Estate planning is necessary to ensure that your assets are protected and your last wishes are honored after you are gone. It is not a joyous thing to plan, but it’s extremely important for the sake of the generations that succeed you.
Given the weight of its importance, estate planning is rarely easy. There are a lot of mistakes that can negatively affect the assets that you leave behind and cause unnecessary stress for your loved ones in their time of grief. In this article, we will be talking about some of the most common estate planning mistakes that can cost you a lot.
Not having a lawyer
A reliable lawyer will draft your estate planning documents, help you figure out taxes, and assist you in sorting out complicated financial situations, among many other tasks. Most importantly, having a lawyer to guide you through estate planning ensures that the documents you leave behind are legally valid, as opposed to doing everything yourself. The money you save by doing DIY estate planning is extremely insignificant to the potential losses your loved ones may face after you die without proper estate planning.
Waiting too long
Death is unpredictable. Even if you are young and healthy now, you should plan your estate if you want to make sure that your assets go to the people you want them to (even if those assets are not much). Without a will, your family’s future may be put at risk; not just with money, but with guardianship for your children as well. And even if you are not leaving dependents behind, your assets may be distributed in a way that does not reflect your intent.
Not securing estate planning documents
Keep all important estate planning documents, especially your will, in a secure place such as a safety deposit box or vault. Make extra copies for your designated executor as well as your attorney. Failure to secure important documents will render your estate planning efforts useless. Not only that, but it will cause unnecessary stress for the people you leave behind.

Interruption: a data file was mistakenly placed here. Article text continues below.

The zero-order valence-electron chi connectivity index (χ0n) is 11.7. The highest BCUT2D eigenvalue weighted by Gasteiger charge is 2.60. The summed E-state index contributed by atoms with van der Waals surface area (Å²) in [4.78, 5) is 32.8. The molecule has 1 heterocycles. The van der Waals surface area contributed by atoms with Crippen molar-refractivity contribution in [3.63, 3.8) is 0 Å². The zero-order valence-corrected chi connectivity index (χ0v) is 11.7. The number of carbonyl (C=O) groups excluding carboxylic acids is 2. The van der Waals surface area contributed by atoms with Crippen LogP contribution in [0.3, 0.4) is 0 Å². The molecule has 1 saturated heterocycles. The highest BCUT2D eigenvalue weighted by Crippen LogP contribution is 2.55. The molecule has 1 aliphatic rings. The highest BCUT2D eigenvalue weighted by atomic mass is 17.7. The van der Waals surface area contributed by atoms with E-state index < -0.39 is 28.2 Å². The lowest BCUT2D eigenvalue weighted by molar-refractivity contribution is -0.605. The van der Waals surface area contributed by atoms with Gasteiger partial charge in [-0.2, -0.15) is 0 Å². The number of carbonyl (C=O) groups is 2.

Failure to update wills and forms
Making a will is not a one and done deal. Estate planning documents must be updated every time there is a change in family status, including birth, death, marriage, relocation, and divorce. Moreover, you should review your estate planning documents at least every couple of years to see if you want to make any revisions.
Keeping secrets from beneficiaries
If you think that your will is going to cause conflict among your beneficiaries after you pass, keeping secrets is not going to make it any better. Try to resolve the conflict while you are still in this world. If that is not possible, let your beneficiaries know about which people you are leaving bequests to (and explain why, if you wish).
Needless to say, this is not always easy to do, especially if hostilities are rampant, but it is better to set expectations before you die rather than causing tedious and costly delays after you are gone.
Appointing an unqualified executor
The executor and trustee that you name in your will should be more than just a person you trust; they should also be able to handle your trust, as well as the conflict that may arise along the way. So even if you fully trust the person that you want to designate as your executor, assess if they are equipped with the skills (and emotional capabilities) to handle your estate after you pass. This is especially true if you are leaving behind minor children whose future will largely depend on the actions of your trustee.
With all that said, these costly estate planning mistakes are avoidable, even more so with the help of an experienced estate planning lawyer.
Meta Title: Costly Estate Planning Mistakes and How to Avoid Them
Meta Description: Planning for the future of your loved ones should be a priority while you’re still young. Learn about the most common estate planning mistakes that can cost you more than you think.